Significant Discovery

New Strategy to Stop Breast Cancer

Scientists at Benaroya Research Institute (BRI) made a discovery that opens the door to a potentially game-changing way to stop breast cancer tumors from growing and spreading.

image description Emma L. Kuan, PhD, (left) and Steven F. Ziegler, PhD

The researchers — Emma L. Kuan, PhD, and Steven F. Ziegler, PhD — pinpointed how a protein called thymic stromal lymphopoietin (TSLP) helps breast cancer tumors survive and grow.

It was Ziegler’s lab that first demonstrated that TSLP is involved in initiating the inflammatory cascade leading to the development of asthma and other allergic diseases. When it was shown that increased TSLP is found in breast and pancreatic tumors — and that increased levels are correlated with negative patient outcomes — the team began investigating TSLP in cancer models.

Kuan and Ziegler were able to shed light on the discovery by using preclinical models to look into what happens to breast cancer tumors when TSLP is taken away. Their work revealed that the breast cancer tumors didn't grow nearly as large — or metastasize nearly as much — when they had no access to TSLP. In addition, breast cancer cells died at a much higher rate in tumors without TSLP.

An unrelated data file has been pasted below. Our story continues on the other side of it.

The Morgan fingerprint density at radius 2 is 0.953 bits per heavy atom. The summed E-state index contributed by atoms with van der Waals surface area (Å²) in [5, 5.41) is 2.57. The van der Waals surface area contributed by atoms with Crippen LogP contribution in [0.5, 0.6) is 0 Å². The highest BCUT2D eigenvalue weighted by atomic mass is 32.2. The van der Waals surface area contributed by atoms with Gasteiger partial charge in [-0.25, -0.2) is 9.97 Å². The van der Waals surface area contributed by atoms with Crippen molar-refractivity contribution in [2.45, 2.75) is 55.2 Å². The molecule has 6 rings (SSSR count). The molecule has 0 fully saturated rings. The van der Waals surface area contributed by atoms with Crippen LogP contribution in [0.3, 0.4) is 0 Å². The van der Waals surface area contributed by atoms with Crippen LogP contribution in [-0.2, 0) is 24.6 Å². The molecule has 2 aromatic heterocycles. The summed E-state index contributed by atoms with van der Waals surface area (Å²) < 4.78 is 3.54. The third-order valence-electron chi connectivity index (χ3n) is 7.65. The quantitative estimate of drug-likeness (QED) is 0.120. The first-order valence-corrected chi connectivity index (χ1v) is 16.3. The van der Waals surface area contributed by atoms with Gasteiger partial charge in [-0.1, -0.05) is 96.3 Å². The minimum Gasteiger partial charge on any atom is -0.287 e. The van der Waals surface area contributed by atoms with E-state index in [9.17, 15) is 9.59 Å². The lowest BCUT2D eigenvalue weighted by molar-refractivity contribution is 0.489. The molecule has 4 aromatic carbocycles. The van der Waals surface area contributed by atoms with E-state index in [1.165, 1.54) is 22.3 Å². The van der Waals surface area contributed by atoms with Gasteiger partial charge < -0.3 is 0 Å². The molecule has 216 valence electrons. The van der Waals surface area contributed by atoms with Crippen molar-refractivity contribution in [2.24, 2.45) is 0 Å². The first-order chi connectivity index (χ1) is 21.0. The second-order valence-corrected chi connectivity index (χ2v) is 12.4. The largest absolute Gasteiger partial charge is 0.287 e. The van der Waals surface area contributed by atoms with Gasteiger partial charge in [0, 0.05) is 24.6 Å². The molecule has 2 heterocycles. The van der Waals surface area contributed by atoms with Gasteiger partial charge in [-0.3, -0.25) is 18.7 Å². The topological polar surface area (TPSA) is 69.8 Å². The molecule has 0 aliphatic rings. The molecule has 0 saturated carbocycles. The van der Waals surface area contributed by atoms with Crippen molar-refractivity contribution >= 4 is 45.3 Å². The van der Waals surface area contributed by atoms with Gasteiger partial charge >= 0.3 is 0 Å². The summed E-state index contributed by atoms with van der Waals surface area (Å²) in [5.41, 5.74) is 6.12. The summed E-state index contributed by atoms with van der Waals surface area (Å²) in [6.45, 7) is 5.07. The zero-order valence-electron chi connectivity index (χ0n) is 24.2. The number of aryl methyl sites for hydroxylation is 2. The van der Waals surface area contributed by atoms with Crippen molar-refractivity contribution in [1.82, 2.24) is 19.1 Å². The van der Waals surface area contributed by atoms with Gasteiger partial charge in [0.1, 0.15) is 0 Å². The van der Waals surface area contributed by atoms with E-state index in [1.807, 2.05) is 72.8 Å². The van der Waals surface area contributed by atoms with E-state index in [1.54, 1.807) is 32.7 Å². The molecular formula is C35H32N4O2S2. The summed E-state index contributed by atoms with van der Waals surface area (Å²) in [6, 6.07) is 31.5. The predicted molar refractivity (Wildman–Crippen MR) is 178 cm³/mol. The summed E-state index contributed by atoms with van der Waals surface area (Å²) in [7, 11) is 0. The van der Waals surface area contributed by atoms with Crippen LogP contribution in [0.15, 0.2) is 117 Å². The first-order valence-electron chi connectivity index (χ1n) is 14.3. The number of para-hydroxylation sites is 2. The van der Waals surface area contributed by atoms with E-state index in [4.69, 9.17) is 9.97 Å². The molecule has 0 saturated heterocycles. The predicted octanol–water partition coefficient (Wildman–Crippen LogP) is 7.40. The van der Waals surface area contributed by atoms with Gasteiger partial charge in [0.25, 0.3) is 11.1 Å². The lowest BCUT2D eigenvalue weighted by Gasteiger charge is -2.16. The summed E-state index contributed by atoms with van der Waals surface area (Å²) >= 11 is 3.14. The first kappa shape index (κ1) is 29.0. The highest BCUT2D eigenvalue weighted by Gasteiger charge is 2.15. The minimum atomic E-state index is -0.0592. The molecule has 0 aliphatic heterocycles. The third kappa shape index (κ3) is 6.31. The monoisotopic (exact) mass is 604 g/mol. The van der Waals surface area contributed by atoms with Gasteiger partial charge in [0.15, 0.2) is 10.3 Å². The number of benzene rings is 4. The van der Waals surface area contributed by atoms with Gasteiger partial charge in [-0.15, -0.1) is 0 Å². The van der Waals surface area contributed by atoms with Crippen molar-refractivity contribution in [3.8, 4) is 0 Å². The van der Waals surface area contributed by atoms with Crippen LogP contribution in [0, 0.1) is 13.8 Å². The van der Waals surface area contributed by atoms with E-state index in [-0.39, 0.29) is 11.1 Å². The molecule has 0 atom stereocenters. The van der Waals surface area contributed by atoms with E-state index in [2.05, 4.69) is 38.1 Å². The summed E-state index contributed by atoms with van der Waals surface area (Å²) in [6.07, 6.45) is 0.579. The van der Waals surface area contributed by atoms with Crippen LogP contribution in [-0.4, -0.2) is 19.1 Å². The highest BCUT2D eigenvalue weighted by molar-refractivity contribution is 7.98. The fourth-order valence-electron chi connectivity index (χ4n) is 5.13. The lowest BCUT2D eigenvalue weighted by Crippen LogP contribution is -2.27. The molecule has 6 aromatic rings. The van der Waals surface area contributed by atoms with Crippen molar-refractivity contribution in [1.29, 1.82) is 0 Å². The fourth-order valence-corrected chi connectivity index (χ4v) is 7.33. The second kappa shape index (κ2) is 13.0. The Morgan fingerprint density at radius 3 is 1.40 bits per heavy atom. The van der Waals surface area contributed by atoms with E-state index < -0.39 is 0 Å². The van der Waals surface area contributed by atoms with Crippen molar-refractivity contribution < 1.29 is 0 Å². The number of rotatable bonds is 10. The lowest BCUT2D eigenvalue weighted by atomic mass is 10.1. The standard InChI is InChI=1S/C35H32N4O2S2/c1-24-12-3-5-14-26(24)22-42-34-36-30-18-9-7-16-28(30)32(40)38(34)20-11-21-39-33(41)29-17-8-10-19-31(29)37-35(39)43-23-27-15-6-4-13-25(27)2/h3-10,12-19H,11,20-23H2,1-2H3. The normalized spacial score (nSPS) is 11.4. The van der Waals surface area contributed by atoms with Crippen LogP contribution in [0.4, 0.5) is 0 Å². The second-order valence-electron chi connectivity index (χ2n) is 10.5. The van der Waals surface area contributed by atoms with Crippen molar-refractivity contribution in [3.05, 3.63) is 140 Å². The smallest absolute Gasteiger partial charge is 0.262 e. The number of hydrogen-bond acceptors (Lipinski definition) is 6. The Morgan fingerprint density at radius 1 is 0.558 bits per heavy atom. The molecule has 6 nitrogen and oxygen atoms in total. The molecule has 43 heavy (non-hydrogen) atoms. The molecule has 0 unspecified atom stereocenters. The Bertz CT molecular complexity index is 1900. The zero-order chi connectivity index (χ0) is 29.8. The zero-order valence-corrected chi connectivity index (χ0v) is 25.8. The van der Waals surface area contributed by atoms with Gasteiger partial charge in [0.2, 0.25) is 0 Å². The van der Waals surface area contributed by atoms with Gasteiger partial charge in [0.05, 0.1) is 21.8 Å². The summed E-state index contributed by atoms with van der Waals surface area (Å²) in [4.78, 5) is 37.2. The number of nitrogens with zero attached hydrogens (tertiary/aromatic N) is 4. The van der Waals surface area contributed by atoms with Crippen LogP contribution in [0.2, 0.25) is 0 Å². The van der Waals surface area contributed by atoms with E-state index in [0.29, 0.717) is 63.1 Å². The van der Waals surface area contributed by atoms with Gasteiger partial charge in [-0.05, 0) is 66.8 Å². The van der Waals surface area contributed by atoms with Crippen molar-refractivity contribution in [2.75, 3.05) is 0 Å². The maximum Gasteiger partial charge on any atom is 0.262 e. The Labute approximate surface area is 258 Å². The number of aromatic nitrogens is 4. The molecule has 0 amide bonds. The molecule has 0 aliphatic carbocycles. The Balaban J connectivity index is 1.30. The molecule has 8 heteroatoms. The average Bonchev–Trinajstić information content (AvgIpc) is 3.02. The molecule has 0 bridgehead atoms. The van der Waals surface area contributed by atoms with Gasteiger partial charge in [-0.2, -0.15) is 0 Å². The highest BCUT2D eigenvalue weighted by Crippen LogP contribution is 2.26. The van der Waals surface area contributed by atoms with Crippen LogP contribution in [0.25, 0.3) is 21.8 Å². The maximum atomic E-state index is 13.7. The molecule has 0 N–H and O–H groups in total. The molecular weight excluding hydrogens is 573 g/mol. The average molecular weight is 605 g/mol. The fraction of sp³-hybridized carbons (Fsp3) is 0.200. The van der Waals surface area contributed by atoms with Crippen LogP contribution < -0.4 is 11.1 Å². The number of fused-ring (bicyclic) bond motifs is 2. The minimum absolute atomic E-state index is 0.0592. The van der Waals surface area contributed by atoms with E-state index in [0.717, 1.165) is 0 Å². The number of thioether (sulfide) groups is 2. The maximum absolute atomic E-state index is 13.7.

Within two weeks, the tumors shrunk significantly and they had stopped spreading to the lungs.

Even more significant, the researchers showed that blocking TSLP in model systems can significantly inhibit the growth of breast tumors and halt metastasis to the lungs.

Once the researchers determined that TSLP was critical, they set out to uncover how it worked — and became the first to discover that tumors turn immune cells into accomplices that express TSLP.

When Drs. Kuan and Ziegler used an antibody to block TSLP, it stopped tumors in their tracks. Within two weeks, the tumors shrunk significantly and they had stopped spreading to the lungs. This suggests that anti-TSLP therapy could work in human patients with existing tumors.

Blocking TSLP could potentially contain not just breast cancer, but many other tumors involving elevated TSLP — including pancreatic cancer, cervical cancer and multiple myeloma.

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